Pakistan has schools
Just a matter of money - educational opportunities in Pakistan
"We want to learn to read! Education for everyone - let's do it." The government is promoting its education campaign across Pakistan. The slogan is on the radio. If printed on posters, people like Gulzada would not understand him. Gulzada is 17 and shines shoes in the eight million city of Lahore. "I never really thought about education," he says. "I grew up without going to school. My parents never bothered about my education."
Schooling is officially compulsory in Pakistan, but only a quarter of children reach sixth grade. Like Gulzada, the others never went to school or dropped out. The head of the school board in Lahore, Abid Safeed, cites two main reasons: "First there is the economic situation in the family and then there is the negative attitude towards learning." The teacher Mujib-ur-Rahman Quadri learns what this means every day at his school near Lahore: "Many parents see no immediate advantage for their children in going to school. They are not ready to invest in the future. They want to see immediate benefits and don't want to have any further expenses after the birth, "observes Quadri. On the other hand, parents who want their children to have a good education often fail because of the unjust education system.
Not all schools are the same
Education in Pakistan is only as good as the wallet is full. Wealthy parents of the upper and middle class send their children to private (elite) schools. Classes are held there in English and the degrees can compete with Western standards. More and more parents are accepting (high) school fees for this. 20 years ago there were only 3,000 private schools, now there are around 36,000.
State schools are the only option for the less affluent families. Lessons there cost nothing. But the learning conditions are bad. "We have no electricity, no water, no school furniture," complains Muhammed Zameer. He teaches at a state school 30 kilometers away from the capital Islamabad - as the only teacher for five school classes. "I asked the Ministry of Education for more staff," says Zameer. "I'm still waiting in vain for an answer."
Koran school in Karachi
In addition to the often run-down state schools, there are around 15,000 Koran schools that offer free accommodation, food, clothing and free tuition. These are "social catch basins", says Rainhard Sauer from the Society for Technical Cooperation (GTZ). And don't mean that as an insult. Because around a third of all children in Pakistan would not have a chance to learn to read and write if it weren't for the cheap Koran schools, adds Sauer. Orphans and socially disadvantaged children also have access to a minimum of education here.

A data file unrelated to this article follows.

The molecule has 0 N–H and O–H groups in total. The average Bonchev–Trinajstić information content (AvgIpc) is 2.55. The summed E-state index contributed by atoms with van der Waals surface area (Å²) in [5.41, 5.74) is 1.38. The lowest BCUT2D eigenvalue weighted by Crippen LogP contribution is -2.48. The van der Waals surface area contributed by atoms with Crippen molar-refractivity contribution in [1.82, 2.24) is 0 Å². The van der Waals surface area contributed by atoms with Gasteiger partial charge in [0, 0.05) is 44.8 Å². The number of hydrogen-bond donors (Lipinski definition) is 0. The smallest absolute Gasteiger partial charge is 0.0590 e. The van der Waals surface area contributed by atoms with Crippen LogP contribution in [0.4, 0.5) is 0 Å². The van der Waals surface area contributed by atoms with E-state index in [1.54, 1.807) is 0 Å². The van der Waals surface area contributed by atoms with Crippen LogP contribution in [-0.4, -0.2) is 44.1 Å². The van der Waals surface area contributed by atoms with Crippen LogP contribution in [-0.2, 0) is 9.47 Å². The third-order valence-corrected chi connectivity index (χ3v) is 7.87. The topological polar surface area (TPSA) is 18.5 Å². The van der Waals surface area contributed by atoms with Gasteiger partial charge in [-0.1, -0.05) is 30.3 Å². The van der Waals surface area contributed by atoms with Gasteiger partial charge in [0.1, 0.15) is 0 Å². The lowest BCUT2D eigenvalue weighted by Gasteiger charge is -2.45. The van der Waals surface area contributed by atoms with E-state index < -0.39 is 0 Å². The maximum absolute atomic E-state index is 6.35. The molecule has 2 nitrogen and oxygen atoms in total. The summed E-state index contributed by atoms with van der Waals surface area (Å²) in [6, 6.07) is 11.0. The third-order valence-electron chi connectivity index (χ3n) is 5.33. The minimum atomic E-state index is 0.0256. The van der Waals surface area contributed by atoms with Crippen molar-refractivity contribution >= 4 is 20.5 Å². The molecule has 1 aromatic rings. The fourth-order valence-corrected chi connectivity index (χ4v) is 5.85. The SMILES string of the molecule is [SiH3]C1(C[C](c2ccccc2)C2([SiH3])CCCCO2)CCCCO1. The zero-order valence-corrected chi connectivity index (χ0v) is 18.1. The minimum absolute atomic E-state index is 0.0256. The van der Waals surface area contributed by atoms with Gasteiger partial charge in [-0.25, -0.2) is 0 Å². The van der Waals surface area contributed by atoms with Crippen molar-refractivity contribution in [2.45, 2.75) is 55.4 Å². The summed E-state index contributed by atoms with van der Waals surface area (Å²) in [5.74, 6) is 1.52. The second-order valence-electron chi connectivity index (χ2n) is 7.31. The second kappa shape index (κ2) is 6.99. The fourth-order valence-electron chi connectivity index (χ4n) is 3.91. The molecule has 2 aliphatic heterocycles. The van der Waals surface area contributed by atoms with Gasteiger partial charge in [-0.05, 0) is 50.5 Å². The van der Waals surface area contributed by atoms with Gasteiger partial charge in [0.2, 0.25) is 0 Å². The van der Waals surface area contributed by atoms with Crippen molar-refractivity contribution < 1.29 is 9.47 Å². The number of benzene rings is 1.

The government is doing something, but not enough
"The education system divides our nation into two camps: the one up there and the one down there," says Khalid Alavi, professor at the International Islamic University in Islamabad. The education system is tailored too closely to the affluent class, but "no average Pakistani will ever enter one of the expensive private schools." That is why Alavi calls for the public system to be strengthened. There are already approaches to this. The government has distributed free school books in some provinces. She has had schools built, hired new teachers and introduced scholarships for the particularly disadvantaged group of girls. But overall, education in Pakistan only accounts for two percent of the national budget - compared to around 30 percent for defense spending.
Citizen schools as an alternative
The parents in the small town of Kot Radha Kishen, an hour's drive from Lahore, did not want to wait for the government. You simply tackled it yourself and founded a community school that guarantees good and affordable education. The teachers in Kot Radha Kishen are better paid, more motivated and better trained than in other schools. There are scholarships for poor families and school buses for children who live further away. "We had originally planned to move to Lahore for the children's education. But then this school opened." says a father. He is happy to have stayed in his place: "The other schools do not offer the kind of modern education that can change our generation."
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